Sunday, April 17, 2016

"I Was Sexually Abused."

Introduction

What I am about to say will likely evoke a reaction from you, whether you have dealt with sexual abuse/assault or not. That is not the point or the intent. If you can make it past the next paragraph and get to the questions, and read this entire post, then you are a fantastic person, even if you disagree with what I am about to say.

The Facts

I was sexually abused when I was three by a large hairy man when he removed my pants and performed oral sex on me. The abuse was not all that traumatic, except in how it affected my beliefs and what I thought about myself. I was sexually abused around seven or eight years old when a teenager my parents respected exposed his penis to me. I was sexually abused when I was twelve when my mother put lotion on my penis.

Debrief

Those are factual statements. They are not intended to cause sympathy, distress, or otherwise evoke an emotional response in you, dear reader. I put them out there, in the context of this post, because that is where they belong: In the context of this post. I have experience with abuse, on both sides. That is why this blog, and my aims at primary prevention, exist. Do not dare to tell me you are sorry for what I have gone through. If you want to respond, then do so by discussing this issue. Talk about it with people. Bring it up. That is how you can honor the part of me that was lost when I was abused. However, do not pity me or get emotional. I forbid it.

My experience with abuse does not make me an expert. When I share that I have been abused, I share it to say, "I have some experience with this." I do not share it to shame. I quote from many resources that are experts in the area of child sexual abuse precisely because I am not an expert. I do not believe that having been abused, and having abused, mean that you should automatically believe what I say. They do not lend me automatic credibility, nor should they.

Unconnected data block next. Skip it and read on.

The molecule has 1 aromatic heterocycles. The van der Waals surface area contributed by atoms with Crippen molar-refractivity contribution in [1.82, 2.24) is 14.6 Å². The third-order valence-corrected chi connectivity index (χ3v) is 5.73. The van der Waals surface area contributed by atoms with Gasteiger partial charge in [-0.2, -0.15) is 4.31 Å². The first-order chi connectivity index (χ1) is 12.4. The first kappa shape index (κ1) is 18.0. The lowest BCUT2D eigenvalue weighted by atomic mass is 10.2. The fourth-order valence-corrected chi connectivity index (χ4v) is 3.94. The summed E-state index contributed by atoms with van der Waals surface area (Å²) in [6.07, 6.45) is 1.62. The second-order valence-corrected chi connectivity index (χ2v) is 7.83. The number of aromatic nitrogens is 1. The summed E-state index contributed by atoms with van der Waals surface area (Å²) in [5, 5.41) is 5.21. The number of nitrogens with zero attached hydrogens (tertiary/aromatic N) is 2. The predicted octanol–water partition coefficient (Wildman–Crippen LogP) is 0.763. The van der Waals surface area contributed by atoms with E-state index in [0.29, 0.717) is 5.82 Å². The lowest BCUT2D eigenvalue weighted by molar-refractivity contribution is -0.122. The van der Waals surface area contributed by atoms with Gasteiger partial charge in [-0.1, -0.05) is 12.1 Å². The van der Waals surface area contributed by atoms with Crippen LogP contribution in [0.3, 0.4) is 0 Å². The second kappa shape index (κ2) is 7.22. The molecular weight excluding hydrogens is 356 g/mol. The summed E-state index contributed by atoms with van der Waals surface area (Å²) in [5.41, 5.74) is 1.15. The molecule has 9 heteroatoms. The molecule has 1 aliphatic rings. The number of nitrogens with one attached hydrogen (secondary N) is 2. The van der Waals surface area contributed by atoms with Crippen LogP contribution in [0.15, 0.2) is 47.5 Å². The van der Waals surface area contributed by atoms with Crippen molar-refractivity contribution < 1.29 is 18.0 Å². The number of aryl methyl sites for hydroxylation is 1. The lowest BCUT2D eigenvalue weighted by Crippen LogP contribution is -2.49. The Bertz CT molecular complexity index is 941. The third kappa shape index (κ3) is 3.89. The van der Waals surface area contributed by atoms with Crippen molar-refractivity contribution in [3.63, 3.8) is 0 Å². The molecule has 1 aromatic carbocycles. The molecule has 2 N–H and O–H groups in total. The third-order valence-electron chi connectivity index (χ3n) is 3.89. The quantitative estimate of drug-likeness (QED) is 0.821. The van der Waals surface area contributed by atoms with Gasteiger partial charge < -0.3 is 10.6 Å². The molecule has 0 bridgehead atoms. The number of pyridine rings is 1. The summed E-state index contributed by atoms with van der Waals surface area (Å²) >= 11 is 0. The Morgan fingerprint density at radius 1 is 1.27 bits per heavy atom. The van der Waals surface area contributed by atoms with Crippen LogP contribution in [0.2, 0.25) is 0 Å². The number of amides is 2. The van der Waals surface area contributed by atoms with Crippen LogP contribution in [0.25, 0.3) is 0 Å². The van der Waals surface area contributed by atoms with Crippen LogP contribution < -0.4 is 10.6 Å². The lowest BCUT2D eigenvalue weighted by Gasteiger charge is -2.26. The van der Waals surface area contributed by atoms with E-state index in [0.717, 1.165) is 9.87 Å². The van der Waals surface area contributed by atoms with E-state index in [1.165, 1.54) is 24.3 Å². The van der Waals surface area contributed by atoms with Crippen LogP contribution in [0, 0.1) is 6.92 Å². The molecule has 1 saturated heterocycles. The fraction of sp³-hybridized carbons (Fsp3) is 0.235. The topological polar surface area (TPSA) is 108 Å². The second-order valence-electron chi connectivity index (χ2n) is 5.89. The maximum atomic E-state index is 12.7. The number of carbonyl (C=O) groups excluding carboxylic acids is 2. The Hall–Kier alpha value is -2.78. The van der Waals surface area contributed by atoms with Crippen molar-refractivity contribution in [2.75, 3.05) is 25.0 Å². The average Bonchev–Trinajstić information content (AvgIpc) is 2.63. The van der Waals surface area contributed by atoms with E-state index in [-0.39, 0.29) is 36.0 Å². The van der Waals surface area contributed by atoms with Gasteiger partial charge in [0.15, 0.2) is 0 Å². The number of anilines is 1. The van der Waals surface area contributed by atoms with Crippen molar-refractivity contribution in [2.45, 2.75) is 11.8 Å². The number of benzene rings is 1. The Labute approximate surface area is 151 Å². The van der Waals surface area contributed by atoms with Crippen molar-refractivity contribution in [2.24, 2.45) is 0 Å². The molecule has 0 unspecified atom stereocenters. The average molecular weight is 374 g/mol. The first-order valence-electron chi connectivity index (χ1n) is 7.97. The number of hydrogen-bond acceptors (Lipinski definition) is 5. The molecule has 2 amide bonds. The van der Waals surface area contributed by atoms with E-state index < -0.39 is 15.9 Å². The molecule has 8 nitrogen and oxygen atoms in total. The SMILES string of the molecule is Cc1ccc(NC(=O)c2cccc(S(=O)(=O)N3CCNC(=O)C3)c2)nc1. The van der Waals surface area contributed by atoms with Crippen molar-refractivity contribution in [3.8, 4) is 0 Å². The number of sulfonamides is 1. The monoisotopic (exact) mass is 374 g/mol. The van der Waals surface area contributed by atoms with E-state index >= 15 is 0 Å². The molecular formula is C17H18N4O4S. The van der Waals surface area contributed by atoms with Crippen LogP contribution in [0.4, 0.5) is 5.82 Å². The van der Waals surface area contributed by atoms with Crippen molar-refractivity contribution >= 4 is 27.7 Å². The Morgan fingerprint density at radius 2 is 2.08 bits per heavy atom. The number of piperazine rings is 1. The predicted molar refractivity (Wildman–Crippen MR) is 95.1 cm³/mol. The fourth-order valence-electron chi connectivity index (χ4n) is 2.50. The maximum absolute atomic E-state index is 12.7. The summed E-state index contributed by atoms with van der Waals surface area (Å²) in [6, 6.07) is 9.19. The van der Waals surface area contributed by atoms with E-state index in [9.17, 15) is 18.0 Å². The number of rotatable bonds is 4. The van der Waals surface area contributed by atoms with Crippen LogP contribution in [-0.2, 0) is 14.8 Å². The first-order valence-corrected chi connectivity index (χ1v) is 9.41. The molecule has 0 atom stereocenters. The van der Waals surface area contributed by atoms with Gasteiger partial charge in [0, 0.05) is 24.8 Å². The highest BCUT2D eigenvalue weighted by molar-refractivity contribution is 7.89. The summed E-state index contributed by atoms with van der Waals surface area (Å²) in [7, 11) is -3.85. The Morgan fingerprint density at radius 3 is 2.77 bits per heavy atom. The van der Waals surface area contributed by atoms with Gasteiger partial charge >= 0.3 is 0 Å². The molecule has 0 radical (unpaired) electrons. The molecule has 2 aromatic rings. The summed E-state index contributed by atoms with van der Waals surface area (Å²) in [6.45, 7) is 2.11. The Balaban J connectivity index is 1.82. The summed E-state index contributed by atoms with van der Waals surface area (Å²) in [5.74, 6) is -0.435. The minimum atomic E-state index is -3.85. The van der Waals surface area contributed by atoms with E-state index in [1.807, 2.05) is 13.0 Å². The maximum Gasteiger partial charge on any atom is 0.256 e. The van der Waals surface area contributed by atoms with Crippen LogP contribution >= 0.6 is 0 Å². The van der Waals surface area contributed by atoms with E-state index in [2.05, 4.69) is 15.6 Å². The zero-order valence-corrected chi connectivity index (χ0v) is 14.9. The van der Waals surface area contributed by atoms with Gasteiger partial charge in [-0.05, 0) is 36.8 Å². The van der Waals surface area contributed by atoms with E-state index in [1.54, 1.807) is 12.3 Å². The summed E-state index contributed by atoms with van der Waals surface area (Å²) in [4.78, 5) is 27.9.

Bring It Up? On The Internet?

However, from time to time, I do bring it up in a discussion with someone who rants and raves about perverts and pedophiles and how sick they are. I do it to make a point: There are many victims of child sexual abuse that have moved on from it, and turned it into a positive driving force for change. This is not done out of anger, because that is not healthy. It is done out of an ongoing desire to see a system and a world where the issues and topics are discussed openly, honestly, civilly, and rationally. The discussions, for the sake of our children, must remain civil and rational and free from emotive responses.

It is an incredibly difficult topic to be rational about. I understand that. However, I must point out that many policies and a lot of stigma and damage have been done by reacting out of pure emotion. The policies we currently have in place do not protect children because they were never tested for efficacy. They were whipped up in a frenzy of emotive politics.

How is it used?

I have seen a fair number of people in comment boards, social media, and other outlets saying that they have been abused. I think in many cases they are factual statements. However, also in many cases I think they are intended as statements that discourage further discussion, or conversation enders, if you will. They can also be used to claim expert status, as if to say, "Because I was sexually abused, I know what all sexual abuse is about." I saw one person using it to claim moral superiority over a pedophile.

I have also seen the statement as a way of calling attention to one's self, or their organization. I suspect that there is money to be made in being the subject of the public's pity. I also suspect that there is an element of pride to some of these organizations. I have done my best to ensure that my motivation will never be financial, which is why this blog does not have ads set up (unless Google is putting them there without my knowledge). I have done my best to make sure that the point of these posts, of this blog, of TNF 13, is about the primary prevention of child sexual abuse, not about me.

Use With Care

In short, I think that when that statement is used, it must be used with care. I have intentionally avoided using it in several instances because I thought it could come across as 'pity me'. I have used it to test how someone will react to it, and to see if they were capable of setting their emotions aside to have a rational discussion. They blocked me rather than continuing the conversation, which shows me they are unwilling to contribute to a solution.

Are you willing to discuss these issues? Will you think calmly, rationally, and openly consider ideas? Will you base those ideas on the facts around the issues? Or will you pretend that the culprits of abuse fit a stereotypical mold and hide from the inconvenient truths about child sexual abuse? Will you put organization, money, and politics aside to look at what works and what does not? Will you discuss this rationally to come up with ideas and solutions based in fact?

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